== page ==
About the Project

I was recently approached by a friend and asked to contribute a few words for his current art project. After asking him for an overview, he told me he was interested in how technology has changed the ways in which we communicate with one another, and subsequently, how this communication shapes our relationships.

The text messages, blogs, emails, facebook wall posts, tweets, etc. that are a part of our everyday lives certainly have influenced us—the how’s of how we talk to one another are frequently the subject of conversation, a conversation often filled with disappointment, disgust, and a subtle yet sweeping sense that we’re losing something of value. We’ve all heard that person who goes on at length about how texting has created a generation of young people desperate to do anything but speak to one another face to face. I’ve received essays in my freshman composition classes at a state university where “you” is substituted with “u.” My friends and I complain about how much time we waste using facebook and other social networking sites. And my observation is not unique.

One night a few weeks ago, I found myself home on a Friday night, lacking both the energy and desire to go out, yet at the same time longing for some familiar company. I puttered around the house, read, texted friends, idly passed the time. But before I went to sleep that night, I scrolled through my phone’s message center, found the folder entitled “Saved,” and read through a few of the messages there, messages that once struck a chord with me, messages that cheered me up on a bad day, messages that are now relics of a friendship long since dissolved.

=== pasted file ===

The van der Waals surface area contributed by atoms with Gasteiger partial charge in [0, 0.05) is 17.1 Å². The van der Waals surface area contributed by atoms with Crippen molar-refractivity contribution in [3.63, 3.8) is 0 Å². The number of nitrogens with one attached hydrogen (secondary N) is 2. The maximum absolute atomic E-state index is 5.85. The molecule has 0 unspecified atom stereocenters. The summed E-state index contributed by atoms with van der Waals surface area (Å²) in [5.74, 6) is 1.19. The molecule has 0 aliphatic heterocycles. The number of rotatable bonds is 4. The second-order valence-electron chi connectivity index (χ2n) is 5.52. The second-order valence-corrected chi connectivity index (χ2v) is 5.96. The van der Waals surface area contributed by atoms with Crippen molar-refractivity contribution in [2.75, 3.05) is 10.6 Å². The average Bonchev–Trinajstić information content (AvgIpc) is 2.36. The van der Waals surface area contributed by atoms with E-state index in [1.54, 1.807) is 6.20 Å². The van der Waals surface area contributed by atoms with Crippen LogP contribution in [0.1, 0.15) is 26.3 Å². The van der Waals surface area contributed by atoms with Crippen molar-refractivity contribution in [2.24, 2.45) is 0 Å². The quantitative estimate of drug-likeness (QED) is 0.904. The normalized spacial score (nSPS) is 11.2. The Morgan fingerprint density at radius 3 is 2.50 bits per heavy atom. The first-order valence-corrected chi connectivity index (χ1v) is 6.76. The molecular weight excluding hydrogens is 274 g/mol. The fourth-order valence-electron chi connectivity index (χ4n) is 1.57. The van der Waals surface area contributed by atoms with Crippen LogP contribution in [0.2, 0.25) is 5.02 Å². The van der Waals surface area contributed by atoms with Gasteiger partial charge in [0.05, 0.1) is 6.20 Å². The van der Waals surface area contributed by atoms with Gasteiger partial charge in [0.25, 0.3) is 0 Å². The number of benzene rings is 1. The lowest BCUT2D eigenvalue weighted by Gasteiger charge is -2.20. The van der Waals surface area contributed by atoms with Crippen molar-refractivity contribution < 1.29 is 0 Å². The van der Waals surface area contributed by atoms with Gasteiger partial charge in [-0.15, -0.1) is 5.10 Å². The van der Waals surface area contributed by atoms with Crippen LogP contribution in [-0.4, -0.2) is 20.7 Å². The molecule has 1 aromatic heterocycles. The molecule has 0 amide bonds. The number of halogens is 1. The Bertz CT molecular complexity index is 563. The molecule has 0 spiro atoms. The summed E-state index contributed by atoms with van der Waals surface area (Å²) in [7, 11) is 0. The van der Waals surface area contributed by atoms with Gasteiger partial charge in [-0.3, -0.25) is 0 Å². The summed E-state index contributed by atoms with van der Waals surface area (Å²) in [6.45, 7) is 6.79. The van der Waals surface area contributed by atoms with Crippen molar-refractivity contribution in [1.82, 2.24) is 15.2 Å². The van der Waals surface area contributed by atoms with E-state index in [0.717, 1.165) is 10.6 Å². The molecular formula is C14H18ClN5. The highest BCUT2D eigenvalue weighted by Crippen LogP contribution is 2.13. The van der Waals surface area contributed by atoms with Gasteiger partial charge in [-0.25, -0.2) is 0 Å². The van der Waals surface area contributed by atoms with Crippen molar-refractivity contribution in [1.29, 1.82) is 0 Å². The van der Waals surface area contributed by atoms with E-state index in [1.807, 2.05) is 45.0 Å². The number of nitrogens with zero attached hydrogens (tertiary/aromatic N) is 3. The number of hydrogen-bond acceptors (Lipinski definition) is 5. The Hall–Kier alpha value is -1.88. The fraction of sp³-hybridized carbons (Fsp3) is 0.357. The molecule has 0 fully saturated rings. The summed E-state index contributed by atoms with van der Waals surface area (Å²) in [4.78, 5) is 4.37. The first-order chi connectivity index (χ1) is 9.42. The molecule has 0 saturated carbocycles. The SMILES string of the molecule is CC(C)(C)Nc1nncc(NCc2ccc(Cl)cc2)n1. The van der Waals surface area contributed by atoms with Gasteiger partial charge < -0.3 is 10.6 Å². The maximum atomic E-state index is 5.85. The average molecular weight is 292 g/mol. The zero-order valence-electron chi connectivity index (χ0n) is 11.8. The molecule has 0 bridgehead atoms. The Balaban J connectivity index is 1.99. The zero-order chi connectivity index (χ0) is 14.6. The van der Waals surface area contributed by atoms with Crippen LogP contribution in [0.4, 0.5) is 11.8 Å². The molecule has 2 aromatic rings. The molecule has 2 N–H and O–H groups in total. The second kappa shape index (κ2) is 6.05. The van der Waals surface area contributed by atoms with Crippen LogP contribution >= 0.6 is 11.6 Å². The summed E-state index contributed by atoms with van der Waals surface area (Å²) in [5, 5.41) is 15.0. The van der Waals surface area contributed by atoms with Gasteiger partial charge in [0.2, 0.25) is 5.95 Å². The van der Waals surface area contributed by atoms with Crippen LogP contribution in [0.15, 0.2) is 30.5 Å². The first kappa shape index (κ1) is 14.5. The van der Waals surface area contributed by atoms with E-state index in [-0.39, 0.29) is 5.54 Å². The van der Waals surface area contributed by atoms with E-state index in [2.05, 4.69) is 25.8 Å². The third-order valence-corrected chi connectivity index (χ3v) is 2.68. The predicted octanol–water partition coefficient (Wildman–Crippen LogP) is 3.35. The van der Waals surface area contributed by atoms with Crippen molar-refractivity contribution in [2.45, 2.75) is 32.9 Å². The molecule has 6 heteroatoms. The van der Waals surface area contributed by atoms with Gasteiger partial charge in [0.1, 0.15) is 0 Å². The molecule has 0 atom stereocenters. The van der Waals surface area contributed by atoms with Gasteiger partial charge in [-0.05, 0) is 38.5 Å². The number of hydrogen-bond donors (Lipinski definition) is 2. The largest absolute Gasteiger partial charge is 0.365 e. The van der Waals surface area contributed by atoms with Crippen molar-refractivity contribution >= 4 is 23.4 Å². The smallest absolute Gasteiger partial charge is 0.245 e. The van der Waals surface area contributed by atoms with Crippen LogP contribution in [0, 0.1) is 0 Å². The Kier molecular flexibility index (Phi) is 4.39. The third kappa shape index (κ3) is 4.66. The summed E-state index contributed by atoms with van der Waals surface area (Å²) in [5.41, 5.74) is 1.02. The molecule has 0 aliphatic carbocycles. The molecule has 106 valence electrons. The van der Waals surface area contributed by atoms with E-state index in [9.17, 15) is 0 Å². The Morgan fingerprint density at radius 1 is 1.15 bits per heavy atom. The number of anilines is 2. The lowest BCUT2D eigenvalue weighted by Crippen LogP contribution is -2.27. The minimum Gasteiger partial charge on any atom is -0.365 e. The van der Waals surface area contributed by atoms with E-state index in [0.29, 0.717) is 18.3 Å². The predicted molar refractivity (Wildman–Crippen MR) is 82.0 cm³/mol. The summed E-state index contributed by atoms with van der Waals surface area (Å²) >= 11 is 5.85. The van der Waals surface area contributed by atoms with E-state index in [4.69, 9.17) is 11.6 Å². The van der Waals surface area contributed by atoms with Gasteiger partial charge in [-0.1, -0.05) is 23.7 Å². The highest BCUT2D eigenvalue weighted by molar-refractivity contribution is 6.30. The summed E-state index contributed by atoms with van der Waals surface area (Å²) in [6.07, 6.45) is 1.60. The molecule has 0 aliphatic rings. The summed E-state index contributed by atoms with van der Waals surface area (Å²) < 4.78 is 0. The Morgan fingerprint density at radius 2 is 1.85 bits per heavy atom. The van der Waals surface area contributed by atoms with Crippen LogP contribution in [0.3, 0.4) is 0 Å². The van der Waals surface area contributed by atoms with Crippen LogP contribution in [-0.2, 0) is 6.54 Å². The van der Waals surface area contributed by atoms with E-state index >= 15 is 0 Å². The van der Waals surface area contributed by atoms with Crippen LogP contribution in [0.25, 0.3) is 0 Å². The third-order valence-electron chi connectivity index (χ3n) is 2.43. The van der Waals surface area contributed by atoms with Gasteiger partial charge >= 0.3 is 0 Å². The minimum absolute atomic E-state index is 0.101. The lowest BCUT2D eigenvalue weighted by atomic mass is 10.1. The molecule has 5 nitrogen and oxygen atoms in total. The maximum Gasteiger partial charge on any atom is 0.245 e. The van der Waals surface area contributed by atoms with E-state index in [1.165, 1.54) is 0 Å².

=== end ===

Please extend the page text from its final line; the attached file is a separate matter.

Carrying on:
Again, I know I’m not the only one.

Previous generations saved letters, postcards, and telegrams; we save emails, texts, and voicemails. Although the medium has changed, the significance we attach to correspondence from our loved ones has not. It feels like I know some of the messages and emails I’ve saved by heart; but what do others hold onto? What stories do they tell? Which words are so moving that we can’t bring ourselves to erase them?

I’m asking you this: submit one email, text, private message, wall post, etc. from someone who’s important to you. Send in your most cherished message, something you would be upset to lose if you dropped your phone in the toilet or your computer crashed or you were locked out of your email account or you deleted it in a fit of sadness/rage/happiness. Unlike our parents and grandparents, we’re not leaving behind boxes of letters for future generations to stumble upon in a dusty attic. But that doesn’t mean we don’t have meaningful exchanges and interactions with the people in our lives. The Message Saved is an anonymous collection of the words we would leave behind.

This project is new so any and all contributions are greatly appreciated.


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